This year, over 13 million American kids will be bullied, making it the most common form of violence young people in the U.S. experience. Bully, a film directed by Lee Hirsch is a beautifully cinematic, character-driven documentary—at its heart are those with the most at stake and whose stories each represent a different facet of this bullying crisis.
It’s rare that talk about causes that are dear to me but with this film, it highlights something that really hits home.
Because I was bullied.
In 4th grade, I was your typical, nerdy overachiever…I was the teacher’s pet, getting good grades, and being chatty in class. I had a group of close friends and we did everything together from causing mischief to chasing boys. One day, one of my friends decided that I was no longer worthy. I was too smart, too loud…too…everything?
It started with copying my homework. Then, I wasn’t allowed to get higher marks than her on assignments. Within one semester, I became sullen and silent and I started wearing long sleeves, sweaters, and tights all the time even though it was blistering hot outside. My glasses were often twisted, stepped on, smashed, and broken. I was hiding Indian burns and bruises from her kicks and punches when I didn’t do what she said.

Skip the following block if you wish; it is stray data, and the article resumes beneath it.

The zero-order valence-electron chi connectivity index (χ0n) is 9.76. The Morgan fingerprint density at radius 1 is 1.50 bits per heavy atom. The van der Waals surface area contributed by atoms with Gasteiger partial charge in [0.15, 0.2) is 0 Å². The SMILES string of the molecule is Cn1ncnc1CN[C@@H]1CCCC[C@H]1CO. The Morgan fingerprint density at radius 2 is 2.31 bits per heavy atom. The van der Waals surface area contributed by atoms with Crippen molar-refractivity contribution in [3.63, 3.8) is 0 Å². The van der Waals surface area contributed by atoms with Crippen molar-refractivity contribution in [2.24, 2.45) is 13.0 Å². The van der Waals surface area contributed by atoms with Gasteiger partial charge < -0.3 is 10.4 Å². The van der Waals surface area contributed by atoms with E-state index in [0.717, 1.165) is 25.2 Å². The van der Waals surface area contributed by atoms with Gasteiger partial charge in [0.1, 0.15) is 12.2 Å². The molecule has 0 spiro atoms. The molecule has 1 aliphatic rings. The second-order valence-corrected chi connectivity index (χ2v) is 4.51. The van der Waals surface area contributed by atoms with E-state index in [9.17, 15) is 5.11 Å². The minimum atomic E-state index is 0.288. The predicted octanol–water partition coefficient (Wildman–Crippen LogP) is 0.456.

My teacher noticed the drastic change in my behavior and on several occasions tried to get me to confess what was going on, but I refused for fear of retaliation. Unless I said something, nothing could be done to change my situation.
One day, I couldn’t take it anymore. I was hurting, my glasses were missing, my homework was torn apart, and I broke down…right in the middle of class. The teacher came over and through fits of sobbing, I whispered that my glasses were taken by the bully. The teacher swiftly demanded the location of my glasses and the girl plucked my glasses from her locker saying that she was only playing a joke. After class, my parents and the girl’s parents were called to the principal’s office. I don’t remember the exact details but the girl never returned to school after that day.
Though I never saw her again, it made me distrustful of everyone. I was always on alert…afraid of something approaching me from behind and afraid of being betrayed. It took a long time to learn to trust and build lasting friendships. It took me even longer to forgive but eventually I did. So when I hear of people being teased or bullied, I step in because I don’t want anyone to go through what I did.